While confession is supposed to be ingenuous, in celebrity culture -- political or pop -- confession is as self-serving as any other performance. Hence the "interview" as a promotional device, whether selling ideas or products (or ideas as products). If the "good" interview reveals some detail that has not yet public, the "bad" one repeats what we all know already. (This would be another of the film's familiar oppositions that doesn't hold up when submitted even to the slightest scrutiny.)

It could be, by film's end, that Pierre achieves a kind of truth, in his vulnerability, self-doubt, or even his perception that he's been outsmarted. Or maybe crafty Katya shows herself in victimizing him, or even better, in her self-deception. Maybe, as so many reviewers have said, the film exposes the performers' talents, some going so far as to be surprised that the beautiful Miller keeps up with Buscemi (a sentiment that echoes Pierre's presumptions). In any case, in revealing their many efforts at artifice and incapacity for truth, Interview tells a conventional story, after all.


In Americana music the present is female. Two-thirds of our year-end list is comprised of albums by women. Here, then, are the women (and a few men) who represented the best in Americana in 2017.

If a single moment best illustrates the current divide between Americana music and mainstream country music, it was Sturgill Simpson busking in the street outside the CMA Awards in Nashville. While Simpson played his guitar and sang in a sort of renegade-outsider protest, Garth Brooks was onstage lip-syncindg his way to Entertainer of the Year. Americana music is, of course, a sprawling range of roots genres that incorporates traditional aspects of country, blues, soul, bluegrass, etc., but often represents an amalgamation or reconstitution of those styles. But one common aspect of the music that Simpson appeared to be championing during his bit of street theater is the independence, artistic purity, and authenticity at the heart of Americana music. Clearly, that spirit is alive and well in the hundreds of releases each year that could be filed under Americana's vast umbrella.

Keep reading... Show less

From genre-busting electronic music to new highs in the ever-evolving R&B scene, from hip-hop and Americana to rock and pop, 2017's music scenes bestowed an embarrassment of riches upon us.

60. White Hills - Stop Mute Defeat (Thrill Jockey)

White Hills epic '80s callback Stop Mute Defeat is a determined march against encroaching imperial darkness; their eyes boring into the shadows for danger but they're aware that blinding lights can kill and distort truth. From "Overlord's" dark stomp casting nets for totalitarian warnings to "Attack Mode", which roars in with the tribal certainty that we can survive the madness if we keep our wits, the record is a true and timely win for Dave W. and Ego Sensation. Martin Bisi and the poster band's mysterious but relevant cool make a great team and deliver one of their least psych yet most mind destroying records to date. Much like the first time you heard Joy Division or early Pigface, for example, you'll experience being startled at first before becoming addicted to the band's unique microcosm of dystopia that is simultaneously corrupting and seducing your ears. - Morgan Y. Evans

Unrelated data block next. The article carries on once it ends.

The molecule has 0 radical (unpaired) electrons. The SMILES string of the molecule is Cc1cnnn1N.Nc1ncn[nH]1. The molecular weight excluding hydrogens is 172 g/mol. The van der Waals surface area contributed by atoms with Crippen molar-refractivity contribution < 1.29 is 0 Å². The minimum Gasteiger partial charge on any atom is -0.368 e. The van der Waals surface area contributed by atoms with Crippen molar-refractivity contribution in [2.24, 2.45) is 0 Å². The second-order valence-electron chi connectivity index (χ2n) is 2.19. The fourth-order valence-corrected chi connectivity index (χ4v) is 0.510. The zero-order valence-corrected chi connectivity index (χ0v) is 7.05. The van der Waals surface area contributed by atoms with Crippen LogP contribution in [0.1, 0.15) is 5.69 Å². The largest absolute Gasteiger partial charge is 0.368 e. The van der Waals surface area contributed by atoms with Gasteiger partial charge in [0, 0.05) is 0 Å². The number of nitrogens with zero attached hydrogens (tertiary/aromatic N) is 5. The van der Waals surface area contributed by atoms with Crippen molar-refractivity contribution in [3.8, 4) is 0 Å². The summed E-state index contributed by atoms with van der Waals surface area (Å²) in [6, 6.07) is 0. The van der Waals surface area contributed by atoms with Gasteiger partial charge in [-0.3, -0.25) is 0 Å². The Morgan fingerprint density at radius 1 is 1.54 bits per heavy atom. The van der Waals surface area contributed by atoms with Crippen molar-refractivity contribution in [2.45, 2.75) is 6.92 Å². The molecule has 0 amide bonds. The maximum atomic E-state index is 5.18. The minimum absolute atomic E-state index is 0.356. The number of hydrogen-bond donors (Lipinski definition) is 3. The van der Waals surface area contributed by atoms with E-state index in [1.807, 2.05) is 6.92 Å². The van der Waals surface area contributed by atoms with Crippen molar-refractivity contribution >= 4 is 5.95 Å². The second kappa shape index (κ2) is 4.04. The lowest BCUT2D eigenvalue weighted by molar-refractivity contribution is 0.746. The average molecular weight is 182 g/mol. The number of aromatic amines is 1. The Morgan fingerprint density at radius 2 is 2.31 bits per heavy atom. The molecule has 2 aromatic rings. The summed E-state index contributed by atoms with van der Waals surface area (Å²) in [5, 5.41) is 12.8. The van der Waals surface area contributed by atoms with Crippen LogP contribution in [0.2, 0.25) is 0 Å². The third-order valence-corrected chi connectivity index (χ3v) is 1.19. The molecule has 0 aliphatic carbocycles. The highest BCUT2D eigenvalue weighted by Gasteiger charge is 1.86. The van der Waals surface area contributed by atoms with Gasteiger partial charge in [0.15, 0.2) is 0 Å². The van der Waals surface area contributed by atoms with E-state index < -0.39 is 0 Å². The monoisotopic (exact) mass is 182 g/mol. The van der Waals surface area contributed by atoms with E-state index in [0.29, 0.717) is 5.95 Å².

Keep reading... Show less

This week on our games podcast, Nick and Eric talk about the joy and frustration of killing Nazis in Wolfenstein: The New Order.

This week, Nick and Eric talk about the joy and frustration of killing Nazis in Wolfenstein: The New Order.

Keep reading... Show less

Which is the draw, the art or the artist? Critic Rachel Corbett examines the intertwined lives of two artists of two different generations and nationalities who worked in two starkly different media.

Artist biographies written for a popular audience necessarily involve compromise. On the one hand, we are only interested in the lives of artists because we are intrigued, engaged, and moved by their work. The confrontation with a work of art is an uncanny experience. We are drawn to, enraptured and entranced by, absorbed in the contemplation of an object. Even the performative arts (music, theater, dance) have an objective quality to them. In watching a play, we are not simply watching people do things; we are attending to the play as a thing that is more than the collection of actions performed. The play seems to have an existence beyond the human endeavor that instantiates it. It is simultaneously more and less than human: more because it's superordinate to human action and less because it's a mere object, lacking the evident subjectivity we prize in the human being.

Keep reading... Show less

Gabin's Maigret lets everyone else emote, sometimes hysterically, until he vents his own anger in the final revelations.

France's most celebrated home-grown detective character is Georges Simenon's Inspector Jules Maigret, an aging Paris homicide detective who, phlegmatically and unflappably, tracks down murderers to their lairs at the center of the human heart. He's invariably icon-ified as a shadowy figure smoking an eternal pipe, less fancy than Sherlock Holmes' curvy calabash but getting the job done in its laconic, unpretentious, middle-class manner.

Keep reading... Show less
Pop Ten
Mixed Media
PM Picks

© 1999-2017 All rights reserved.
Popmatters is wholly independently owned and operated.